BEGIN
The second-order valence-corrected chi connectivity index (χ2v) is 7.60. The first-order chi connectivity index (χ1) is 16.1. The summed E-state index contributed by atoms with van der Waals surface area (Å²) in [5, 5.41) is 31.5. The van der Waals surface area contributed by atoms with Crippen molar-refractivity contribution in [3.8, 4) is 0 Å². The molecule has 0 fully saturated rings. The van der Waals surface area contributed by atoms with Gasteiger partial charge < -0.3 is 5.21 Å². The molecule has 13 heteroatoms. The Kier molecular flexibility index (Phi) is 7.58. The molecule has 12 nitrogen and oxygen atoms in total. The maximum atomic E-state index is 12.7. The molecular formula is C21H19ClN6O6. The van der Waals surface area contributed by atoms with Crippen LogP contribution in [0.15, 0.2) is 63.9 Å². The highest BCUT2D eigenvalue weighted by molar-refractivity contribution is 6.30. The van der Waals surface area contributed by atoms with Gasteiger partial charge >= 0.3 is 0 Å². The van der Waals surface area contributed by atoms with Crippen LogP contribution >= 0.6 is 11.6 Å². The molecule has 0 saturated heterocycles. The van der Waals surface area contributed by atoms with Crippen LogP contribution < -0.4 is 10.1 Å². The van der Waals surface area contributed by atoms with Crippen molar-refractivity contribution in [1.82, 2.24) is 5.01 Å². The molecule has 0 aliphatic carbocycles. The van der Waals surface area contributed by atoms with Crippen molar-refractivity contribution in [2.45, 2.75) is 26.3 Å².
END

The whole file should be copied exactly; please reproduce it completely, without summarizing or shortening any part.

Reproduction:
The second-order valence-corrected chi connectivity index (χ2v) is 7.60. The first-order chi connectivity index (χ1) is 16.1. The summed E-state index contributed by atoms with van der Waals surface area (Å²) in [5, 5.41) is 31.5. The van der Waals surface area contributed by atoms with Crippen molar-refractivity contribution in [3.8, 4) is 0 Å². The molecule has 0 fully saturated rings. The van der Waals surface area contributed by atoms with Gasteiger partial charge < -0.3 is 5.21 Å². The molecule has 13 heteroatoms. The Kier molecular flexibility index (Phi) is 7.58. The molecule has 12 nitrogen and oxygen atoms in total. The maximum atomic E-state index is 12.7. The molecular formula is C21H19ClN6O6. The van der Waals surface area contributed by atoms with Crippen LogP contribution in [0.15, 0.2) is 63.9 Å². The highest BCUT2D eigenvalue weighted by molar-refractivity contribution is 6.30. The van der Waals surface area contributed by atoms with Gasteiger partial charge >= 0.3 is 0 Å². The van der Waals surface area contributed by atoms with Crippen LogP contribution >= 0.6 is 11.6 Å². The molecule has 0 saturated heterocycles. The van der Waals surface area contributed by atoms with Crippen LogP contribution < -0.4 is 10.1 Å². The van der Waals surface area contributed by atoms with Crippen molar-refractivity contribution in [1.82, 2.24) is 5.01 Å². The molecule has 0 aliphatic carbocycles. The van der Waals surface area contributed by atoms with Crippen molar-refractivity contribution in [2.45, 2.75) is 26.3 Å².